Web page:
Friday, July 27, 2007

What Happens When Colonialism Impacts Indigenous Peoples? The Fight!

Now, I know the title of this post is a little dramatic, but I chose it to illustrate a point. The point is that although this blog is about indigenous peoples and their contemporary issues, it is not meant to be romantic in its output. Rather, I am trying to highlight contemporary indigenous peoples issues in all their complexity. Not until both the romanticism and the cynicism are gone can we truly address contemporary indigenous people’s issues in a meaningful way. Or so at least I argue.

So, what is the case that I’m talking about here? Well, up north the Canadian government is currently forcing First Nation indigenous peoples to decide who owns the land. This process, one that was in many ways foreign to First Nation peoples a few generations ago, is usually put under the rubric of treaty and reservation making. In the United States we did this to the contemporary American Indians over the period of about 100 years, from roughly the early 1800s to the turn of the twentieth century. That process resulted in today’s American Indian reservations and federally recognized tribes (which stands at 562).

In Canada this process is still going on. Just like in the United States, indigenous groups that historically called a large area of mutually overlapping territories their homelands now have to designate on a map exactly who owns what. This is fine when there is only one indigenous group claiming ownership or rights to a particular area, but when several do, things get even more complicated. In fact, as is happening right now between the Tsawwassen First Nation and the Semiahmoo First Nation, colonial processes are forcing the two indigenous groups to fight each other. This is the result of the Semiahmoo claiming that some of the lands and rights that will be given to the Tsawwassen actually falls within traditional Semiahmoo territory.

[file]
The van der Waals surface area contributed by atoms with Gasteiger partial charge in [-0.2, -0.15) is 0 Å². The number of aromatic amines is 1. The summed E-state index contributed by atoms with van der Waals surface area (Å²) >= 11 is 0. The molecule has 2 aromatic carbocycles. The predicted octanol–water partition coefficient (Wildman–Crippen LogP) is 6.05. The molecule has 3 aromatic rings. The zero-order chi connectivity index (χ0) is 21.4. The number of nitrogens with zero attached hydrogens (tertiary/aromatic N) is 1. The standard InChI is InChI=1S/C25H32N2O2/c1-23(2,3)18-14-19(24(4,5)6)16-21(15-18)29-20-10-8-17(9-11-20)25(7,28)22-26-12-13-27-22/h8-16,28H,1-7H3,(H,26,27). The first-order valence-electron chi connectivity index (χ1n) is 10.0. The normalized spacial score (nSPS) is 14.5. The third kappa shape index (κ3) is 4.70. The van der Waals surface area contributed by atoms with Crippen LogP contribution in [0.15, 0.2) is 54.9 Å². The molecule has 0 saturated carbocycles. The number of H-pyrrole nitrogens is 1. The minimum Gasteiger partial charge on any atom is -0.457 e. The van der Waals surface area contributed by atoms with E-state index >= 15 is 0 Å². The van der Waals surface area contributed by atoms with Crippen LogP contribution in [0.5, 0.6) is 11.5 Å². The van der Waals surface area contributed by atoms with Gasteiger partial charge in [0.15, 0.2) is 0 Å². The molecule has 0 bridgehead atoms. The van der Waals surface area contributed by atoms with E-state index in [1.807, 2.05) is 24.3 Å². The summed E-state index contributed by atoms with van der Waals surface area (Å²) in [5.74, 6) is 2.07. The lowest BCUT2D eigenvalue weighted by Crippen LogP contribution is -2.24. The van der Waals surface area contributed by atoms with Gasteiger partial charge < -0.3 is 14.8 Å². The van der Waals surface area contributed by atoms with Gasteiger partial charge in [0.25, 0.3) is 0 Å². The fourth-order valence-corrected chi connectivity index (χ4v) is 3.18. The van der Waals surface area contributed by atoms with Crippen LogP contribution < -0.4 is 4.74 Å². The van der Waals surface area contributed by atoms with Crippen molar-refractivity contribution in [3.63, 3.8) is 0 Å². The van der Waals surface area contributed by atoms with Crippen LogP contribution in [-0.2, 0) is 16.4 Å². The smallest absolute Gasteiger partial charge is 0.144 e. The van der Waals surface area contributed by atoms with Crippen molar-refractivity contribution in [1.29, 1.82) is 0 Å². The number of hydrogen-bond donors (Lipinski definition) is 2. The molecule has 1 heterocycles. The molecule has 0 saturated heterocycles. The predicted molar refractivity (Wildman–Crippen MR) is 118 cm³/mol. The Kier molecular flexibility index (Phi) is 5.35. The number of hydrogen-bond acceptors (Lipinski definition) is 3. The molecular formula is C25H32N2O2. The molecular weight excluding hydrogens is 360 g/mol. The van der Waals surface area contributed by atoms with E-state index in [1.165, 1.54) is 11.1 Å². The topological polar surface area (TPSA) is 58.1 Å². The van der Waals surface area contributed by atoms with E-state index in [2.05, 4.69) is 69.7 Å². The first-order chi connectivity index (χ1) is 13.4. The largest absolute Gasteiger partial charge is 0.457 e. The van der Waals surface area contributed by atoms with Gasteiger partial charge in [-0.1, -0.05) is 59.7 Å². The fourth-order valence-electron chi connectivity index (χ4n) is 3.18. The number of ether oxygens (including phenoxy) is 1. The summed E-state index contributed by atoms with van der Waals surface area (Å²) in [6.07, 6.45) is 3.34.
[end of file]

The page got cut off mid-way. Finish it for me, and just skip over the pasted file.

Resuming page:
Seems simple therefore, just let the two tribes work out the boundary issues and then treaties can be signed. As I said above, indigenous peoples issues are not nearly as simple. The Canadian government, over the course of 11 years, has failed to consult with the Semiahmoo. “It’s absolutely outrageous that in this day and age, after Haida and other Supreme Court of Canada decisions about the government’s legal duty to consult with First Nations people, that it has failed to do so yet again,” says Semiahmoo Chief Willard Cook. So now the Semiahmoo have to fight not only the colonial Canadian government over this issue, but they also have to fight the Tsawwassen, who they hold no animosity toward.

The Semiahmoo court documents show that under the Canadian British Columbia treaty process, a native band is not obliged to show documented proof of its territorial claim. As Semiahmoo lawyer Michael Ross noted, “all they have to do is draw lines on a map.” In fact, the Semaihmoo people are satisfied that they have proof of their territorial claims in writing going back to the Douglas Treaty of the 1800s.

So here we have a situation where an indigenous group is continuing to face colonial pressures from the dominant government, while at the same time also having to deal with its indigenous neighbors, all over land that was never “owned” just a few generations ago. What is either group to do? The treaty process is forced upon them; they must mark on a map who owns what. Ancient practices of mutual stewardship are not allowed in today’s global economic market where resources are number one. Like in the larger world, indigenous peoples face a one-sided battle: they can fight to benefit themselves and their tribe, but it gets increasingly hard if they try to maintain any semblance of traditional lifeways.